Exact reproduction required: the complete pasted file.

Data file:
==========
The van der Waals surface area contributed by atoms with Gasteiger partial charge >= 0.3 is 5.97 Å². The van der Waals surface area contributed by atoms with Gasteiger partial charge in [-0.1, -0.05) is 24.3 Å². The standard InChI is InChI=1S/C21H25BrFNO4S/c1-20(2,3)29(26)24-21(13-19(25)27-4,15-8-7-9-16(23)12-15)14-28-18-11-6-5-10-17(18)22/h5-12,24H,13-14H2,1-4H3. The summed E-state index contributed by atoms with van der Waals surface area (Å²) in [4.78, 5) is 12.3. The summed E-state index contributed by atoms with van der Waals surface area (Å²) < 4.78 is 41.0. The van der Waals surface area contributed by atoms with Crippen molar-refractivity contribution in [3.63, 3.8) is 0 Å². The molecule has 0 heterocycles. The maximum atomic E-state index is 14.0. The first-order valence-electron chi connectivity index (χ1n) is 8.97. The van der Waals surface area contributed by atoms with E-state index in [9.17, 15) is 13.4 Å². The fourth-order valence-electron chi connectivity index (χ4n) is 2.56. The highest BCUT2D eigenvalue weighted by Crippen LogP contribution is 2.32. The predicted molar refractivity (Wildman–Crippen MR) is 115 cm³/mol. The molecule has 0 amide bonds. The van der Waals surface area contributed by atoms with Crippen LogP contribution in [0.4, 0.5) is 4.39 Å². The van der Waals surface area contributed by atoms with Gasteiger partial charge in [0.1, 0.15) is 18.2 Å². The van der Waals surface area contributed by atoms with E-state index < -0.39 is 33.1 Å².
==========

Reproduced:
The van der Waals surface area contributed by atoms with Gasteiger partial charge >= 0.3 is 5.97 Å². The van der Waals surface area contributed by atoms with Gasteiger partial charge in [-0.1, -0.05) is 24.3 Å². The standard InChI is InChI=1S/C21H25BrFNO4S/c1-20(2,3)29(26)24-21(13-19(25)27-4,15-8-7-9-16(23)12-15)14-28-18-11-6-5-10-17(18)22/h5-12,24H,13-14H2,1-4H3. The summed E-state index contributed by atoms with van der Waals surface area (Å²) in [4.78, 5) is 12.3. The summed E-state index contributed by atoms with van der Waals surface area (Å²) < 4.78 is 41.0. The van der Waals surface area contributed by atoms with Crippen molar-refractivity contribution in [3.63, 3.8) is 0 Å². The molecule has 0 heterocycles. The maximum atomic E-state index is 14.0. The first-order valence-electron chi connectivity index (χ1n) is 8.97. The van der Waals surface area contributed by atoms with E-state index in [9.17, 15) is 13.4 Å². The fourth-order valence-electron chi connectivity index (χ4n) is 2.56. The highest BCUT2D eigenvalue weighted by Crippen LogP contribution is 2.32. The predicted molar refractivity (Wildman–Crippen MR) is 115 cm³/mol. The molecule has 0 amide bonds. The van der Waals surface area contributed by atoms with Crippen LogP contribution in [0.4, 0.5) is 4.39 Å². The van der Waals surface area contributed by atoms with Gasteiger partial charge in [0.1, 0.15) is 18.2 Å². The van der Waals surface area contributed by atoms with E-state index < -0.39 is 33.1 Å².